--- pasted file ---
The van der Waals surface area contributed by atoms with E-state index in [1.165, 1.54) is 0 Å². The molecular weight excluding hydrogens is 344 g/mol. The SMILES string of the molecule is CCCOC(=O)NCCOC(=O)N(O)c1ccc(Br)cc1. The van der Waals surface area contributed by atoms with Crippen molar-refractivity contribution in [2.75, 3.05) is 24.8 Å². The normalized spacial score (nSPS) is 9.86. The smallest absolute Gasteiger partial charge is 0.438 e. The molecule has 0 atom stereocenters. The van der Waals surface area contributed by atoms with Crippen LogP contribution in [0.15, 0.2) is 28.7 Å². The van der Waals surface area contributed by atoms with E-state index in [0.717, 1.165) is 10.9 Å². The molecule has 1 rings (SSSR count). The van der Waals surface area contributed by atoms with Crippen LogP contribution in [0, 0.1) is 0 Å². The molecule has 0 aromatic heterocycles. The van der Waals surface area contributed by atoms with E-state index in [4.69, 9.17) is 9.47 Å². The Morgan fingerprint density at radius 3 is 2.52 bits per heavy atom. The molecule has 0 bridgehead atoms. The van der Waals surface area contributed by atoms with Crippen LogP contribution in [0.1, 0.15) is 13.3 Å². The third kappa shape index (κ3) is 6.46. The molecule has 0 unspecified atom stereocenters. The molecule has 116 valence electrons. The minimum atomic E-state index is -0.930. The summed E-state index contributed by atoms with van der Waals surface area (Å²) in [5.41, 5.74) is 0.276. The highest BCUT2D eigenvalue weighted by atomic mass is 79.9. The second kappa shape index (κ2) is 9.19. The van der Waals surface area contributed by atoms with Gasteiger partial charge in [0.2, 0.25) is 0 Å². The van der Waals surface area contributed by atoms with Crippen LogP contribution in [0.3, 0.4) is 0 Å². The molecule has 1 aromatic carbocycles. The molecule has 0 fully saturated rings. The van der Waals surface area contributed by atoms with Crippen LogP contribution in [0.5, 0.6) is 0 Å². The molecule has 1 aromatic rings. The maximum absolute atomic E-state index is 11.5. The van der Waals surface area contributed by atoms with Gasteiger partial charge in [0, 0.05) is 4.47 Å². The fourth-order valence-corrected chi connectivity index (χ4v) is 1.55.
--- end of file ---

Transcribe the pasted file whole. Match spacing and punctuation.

The van der Waals surface area contributed by atoms with E-state index in [1.165, 1.54) is 0 Å². The molecular weight excluding hydrogens is 344 g/mol. The SMILES string of the molecule is CCCOC(=O)NCCOC(=O)N(O)c1ccc(Br)cc1. The van der Waals surface area contributed by atoms with Crippen molar-refractivity contribution in [2.75, 3.05) is 24.8 Å². The normalized spacial score (nSPS) is 9.86. The smallest absolute Gasteiger partial charge is 0.438 e. The molecule has 0 atom stereocenters. The van der Waals surface area contributed by atoms with Crippen LogP contribution in [0.15, 0.2) is 28.7 Å². The van der Waals surface area contributed by atoms with E-state index in [0.717, 1.165) is 10.9 Å². The molecule has 1 rings (SSSR count). The van der Waals surface area contributed by atoms with Crippen LogP contribution in [0, 0.1) is 0 Å². The molecule has 0 aromatic heterocycles. The van der Waals surface area contributed by atoms with E-state index in [4.69, 9.17) is 9.47 Å². The Morgan fingerprint density at radius 3 is 2.52 bits per heavy atom. The molecule has 0 bridgehead atoms. The van der Waals surface area contributed by atoms with Crippen LogP contribution in [0.1, 0.15) is 13.3 Å². The third kappa shape index (κ3) is 6.46. The molecule has 0 unspecified atom stereocenters. The molecule has 116 valence electrons. The minimum atomic E-state index is -0.930. The summed E-state index contributed by atoms with van der Waals surface area (Å²) in [5.41, 5.74) is 0.276. The highest BCUT2D eigenvalue weighted by atomic mass is 79.9. The second kappa shape index (κ2) is 9.19. The van der Waals surface area contributed by atoms with Gasteiger partial charge in [0.2, 0.25) is 0 Å². The van der Waals surface area contributed by atoms with Crippen LogP contribution in [0.3, 0.4) is 0 Å². The molecule has 1 aromatic carbocycles. The molecule has 0 fully saturated rings. The van der Waals surface area contributed by atoms with Crippen LogP contribution in [0.5, 0.6) is 0 Å². The molecule has 1 aromatic rings. The maximum absolute atomic E-state index is 11.5. The van der Waals surface area contributed by atoms with Gasteiger partial charge in [0, 0.05) is 4.47 Å². The fourth-order valence-corrected chi connectivity index (χ4v) is 1.55.